On January 31, U.S. District Judge Roger Vinson ruled ObamaCare unconstitutional and granted “declaratory relief” to the plaintiffs in Florida v. HHS. Declaratory relief, as Judge Vinson explained at the time, was essentially an injunction meant to stop implementation of ObamaCare until the appeals process had run its course.
However, despite Vinson’s presumption that “the Executive Branch will adhere to the law,” the Obama administration refused to halt implementation. In fact, they had the crust to present him with a “motion to clarify.” The judge was not amused. Here’s how he worded his request to the plaintiffs for a response in opposition:
Because I determined that the individual mandate could not be severed from the remainder of the Act, it was also necessary to declare the entire statute void. The defendants have now, two and one-half weeks later, filed a motion to ‘clarify’ that order.
The plaintiffs, represented by Florida Attorney General Pam Bondi, filed the requested response and it was pretty frank about the motivations of the Obama Justice Department:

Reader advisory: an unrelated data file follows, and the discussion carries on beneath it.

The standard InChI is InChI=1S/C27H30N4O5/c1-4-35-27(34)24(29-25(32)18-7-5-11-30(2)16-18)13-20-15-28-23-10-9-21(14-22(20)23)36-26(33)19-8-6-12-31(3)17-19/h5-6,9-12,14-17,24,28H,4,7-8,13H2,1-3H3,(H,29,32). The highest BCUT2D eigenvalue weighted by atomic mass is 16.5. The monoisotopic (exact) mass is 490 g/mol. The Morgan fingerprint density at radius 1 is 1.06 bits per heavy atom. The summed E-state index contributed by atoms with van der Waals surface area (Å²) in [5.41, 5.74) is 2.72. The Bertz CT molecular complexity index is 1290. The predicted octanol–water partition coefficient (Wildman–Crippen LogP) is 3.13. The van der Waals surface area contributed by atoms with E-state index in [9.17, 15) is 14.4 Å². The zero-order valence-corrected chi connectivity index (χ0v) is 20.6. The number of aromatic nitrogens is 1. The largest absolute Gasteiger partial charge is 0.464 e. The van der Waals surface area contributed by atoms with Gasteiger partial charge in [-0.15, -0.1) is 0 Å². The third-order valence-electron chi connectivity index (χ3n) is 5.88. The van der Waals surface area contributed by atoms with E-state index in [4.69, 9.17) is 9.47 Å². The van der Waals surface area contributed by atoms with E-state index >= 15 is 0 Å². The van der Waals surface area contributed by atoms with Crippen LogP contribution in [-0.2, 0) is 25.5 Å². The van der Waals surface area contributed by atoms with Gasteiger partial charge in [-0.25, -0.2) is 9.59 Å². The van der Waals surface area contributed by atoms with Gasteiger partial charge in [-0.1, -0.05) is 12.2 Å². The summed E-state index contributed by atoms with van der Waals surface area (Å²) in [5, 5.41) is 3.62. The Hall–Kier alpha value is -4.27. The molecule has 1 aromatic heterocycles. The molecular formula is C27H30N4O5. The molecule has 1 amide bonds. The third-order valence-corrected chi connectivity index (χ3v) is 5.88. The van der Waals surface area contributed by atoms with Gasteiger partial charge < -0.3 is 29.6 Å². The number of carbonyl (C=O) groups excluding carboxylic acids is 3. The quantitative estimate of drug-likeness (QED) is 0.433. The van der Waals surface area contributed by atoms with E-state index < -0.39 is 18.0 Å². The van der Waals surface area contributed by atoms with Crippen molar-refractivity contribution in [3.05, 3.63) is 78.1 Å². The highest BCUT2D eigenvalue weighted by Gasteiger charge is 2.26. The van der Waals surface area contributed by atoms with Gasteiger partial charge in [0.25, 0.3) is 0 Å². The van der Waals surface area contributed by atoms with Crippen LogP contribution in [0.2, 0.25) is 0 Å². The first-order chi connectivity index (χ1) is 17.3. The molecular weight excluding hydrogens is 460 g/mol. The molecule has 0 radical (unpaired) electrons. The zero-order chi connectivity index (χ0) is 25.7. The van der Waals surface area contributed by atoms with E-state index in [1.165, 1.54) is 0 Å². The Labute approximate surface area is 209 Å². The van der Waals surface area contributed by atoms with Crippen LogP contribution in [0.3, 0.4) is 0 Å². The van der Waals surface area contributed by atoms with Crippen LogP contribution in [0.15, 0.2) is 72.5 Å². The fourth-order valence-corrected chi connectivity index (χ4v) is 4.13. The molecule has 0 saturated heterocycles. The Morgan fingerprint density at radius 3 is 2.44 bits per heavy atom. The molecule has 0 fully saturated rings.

Department of Justice’s motion to clarify is merely an attempt to delay the process when the order clearly required a halt to implementation. Judge Vinson’s order is an injunction stopping the federal government from enforcing the Affordable Care Act on the 26 states.
Like the farmer in that old gag about how to manage a mule, Vinson tried to be polite to the Obama DOJ. By now, however, he certainly realizes that it will require a sharp rap on the head with a hard object to get the attention of this particularly stubborn government mule.
I’m betting he’ll issue an injunction within the next 24 hours that will get the attention of everyone concerned. He will enjoin the states from implementing ObamaCare until the appeals process is done. And woe unto anyone who ignores that injunction.
Well, my “24 hour” prediction was not very realistic. In Vinson’s request for an expedited response from the plaintiffs, he promised to rule promptly. But he can’t rule at all until DOJ files its reply memorandum (a response to Florida’s response to its motion to clarify) and that isn’t due until tomorrrow (2-28).
Presumably, the judge is crafting an injunction that even the scofflaws at the Obama DOJ will understand. But he has to give their reply to Florida’s memorandum in opposition a fair reading before he swings the two-by-four. Meanwhile, legal scholars are wondering what the DOJ was thinking when it decided to mess with Vinson.